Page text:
The turbine consists of the disk CZ CZ CZ, the leading curves or guides Z Z, dac., the annular gate a a aa, the three rods m m m for moving the gate, the garniture or lining g g, dac., of the gate a, a a ct, the tube t t, the waterwheel w w, including its lower ring or rim t t', its upper ring or rim r r and its iioats or buckets, Z) Z), tc., and the shafts, and the turbine usually'has some appendages which itis not necessary to mention.

The turbine represented by these drawings has one diaphragm n n, dsc.

The leading curves or guides Z Z, dac., are usually vertical when the wheel is horizontal, as it usually is-that is, they are parallel with the shaft of the wheel-and these curves are so made and placed that as the water moves horizontally or inclining to the horizon from the tube t tto the floats Z) ZJ, 85e., the water has its direction changed by these curves, so as not to move directly from the shaft,but rather obliquely toward the iioats the same Way the wheel turns-that is, so that when the water passes between any two floats it moves nearly in the direction in which these floats move. This-change of the direction ot' the water to the way in which the floats move is produced .by the common vertical curves only in consequence of the horizontal motion of the water; but I, in addition to such curvature, make these curves lean or incline so that the water, in consequence of its downward motion, is also caused to move the way in which the floats it is to pass between move, and this is the first branch of my invention. This leaning or inclining of the leading curves' is shown in Figs. 2, 3, and l, and the leaning of their exterior ends is shown most palpably in the elevation, Fig. 5.

In the common lumes, in which the water does not acquire a helical or spiral motion before it passes between these curves, their outer ends next the wheel may lean about thirteen degrees-that is, they may make an angle With the plane of the Wheel of about seventy-seven degrees; but when the lumes are made and united with the penstocks according to my improved method, which is shown by the drawings above described, in which the water acquires a helical or spiral motion in the fiume before it reaches the leading curves, their ends next the wheel may lean about seventeen degrees.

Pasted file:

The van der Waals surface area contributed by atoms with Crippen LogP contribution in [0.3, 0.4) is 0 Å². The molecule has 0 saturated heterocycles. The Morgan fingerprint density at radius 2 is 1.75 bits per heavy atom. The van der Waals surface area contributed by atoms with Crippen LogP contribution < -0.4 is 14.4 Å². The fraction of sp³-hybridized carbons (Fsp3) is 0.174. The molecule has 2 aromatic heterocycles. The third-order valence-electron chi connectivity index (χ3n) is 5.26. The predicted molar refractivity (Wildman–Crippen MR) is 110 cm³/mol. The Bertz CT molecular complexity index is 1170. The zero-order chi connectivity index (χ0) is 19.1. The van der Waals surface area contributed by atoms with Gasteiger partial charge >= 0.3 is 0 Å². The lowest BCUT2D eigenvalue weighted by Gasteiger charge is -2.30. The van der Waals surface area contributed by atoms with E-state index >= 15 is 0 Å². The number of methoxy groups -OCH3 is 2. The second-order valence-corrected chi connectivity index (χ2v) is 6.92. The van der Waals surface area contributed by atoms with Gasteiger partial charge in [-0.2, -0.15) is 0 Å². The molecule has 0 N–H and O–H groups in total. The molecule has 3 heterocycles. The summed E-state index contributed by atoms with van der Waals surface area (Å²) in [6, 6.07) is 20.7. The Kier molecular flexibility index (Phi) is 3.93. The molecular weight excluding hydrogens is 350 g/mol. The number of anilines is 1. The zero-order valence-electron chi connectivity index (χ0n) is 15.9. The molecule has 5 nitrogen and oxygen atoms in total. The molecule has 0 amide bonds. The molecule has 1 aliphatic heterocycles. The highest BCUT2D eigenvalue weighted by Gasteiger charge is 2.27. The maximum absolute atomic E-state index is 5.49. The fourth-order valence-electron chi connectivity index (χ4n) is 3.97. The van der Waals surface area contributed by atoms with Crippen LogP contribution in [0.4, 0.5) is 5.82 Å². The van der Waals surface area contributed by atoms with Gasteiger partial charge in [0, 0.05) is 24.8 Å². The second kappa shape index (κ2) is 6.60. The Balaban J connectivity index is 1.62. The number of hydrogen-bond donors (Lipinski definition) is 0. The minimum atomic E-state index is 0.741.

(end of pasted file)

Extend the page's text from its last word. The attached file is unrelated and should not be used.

If the parts of the leading curves which are nearest the tube t t lean rather most, or the angle of the leaning of these parts be rather greatest, they will operate rather better than when each part makes the same angle with the plane of the wheel; but I have found rather more practical difficulty in fixing the l outer ends of these guides correctly when their inner ends lean much than I have had when they lean less, so that the angles of leaning at different parts will be proportional to the distances of such 'parts from the axis ot the turbine, and in cases where the water has not a helical motion before it passes between these guides they will answer very nearly as well as if their inner ends leaned most; but if the inner ends of these guides which are next the tube lean most and be of much less width or height than their outer ends the whole departure or separation of these ends from a perpendicular to the wheel may, because of their less width, be less than in some other parts. This leaning of the leading curves causes the water to move in the proper directions with less loss of its force by shocks, eddies, and friction than there is when they are vertical or perpendicular to the wheel. If the distance apart of the rims of the wheel next the gatethatis, the height of the entrance or entrances into the wheel-be more that one-eleventh of the diameter of the wheel, these curved guides should lean rather less than mentioned above, because their leaning diminishes the amount of the passages'for the water downward between them, and they will be too small if they lean much and the height of the wheel be great without its diameter being proportionally great.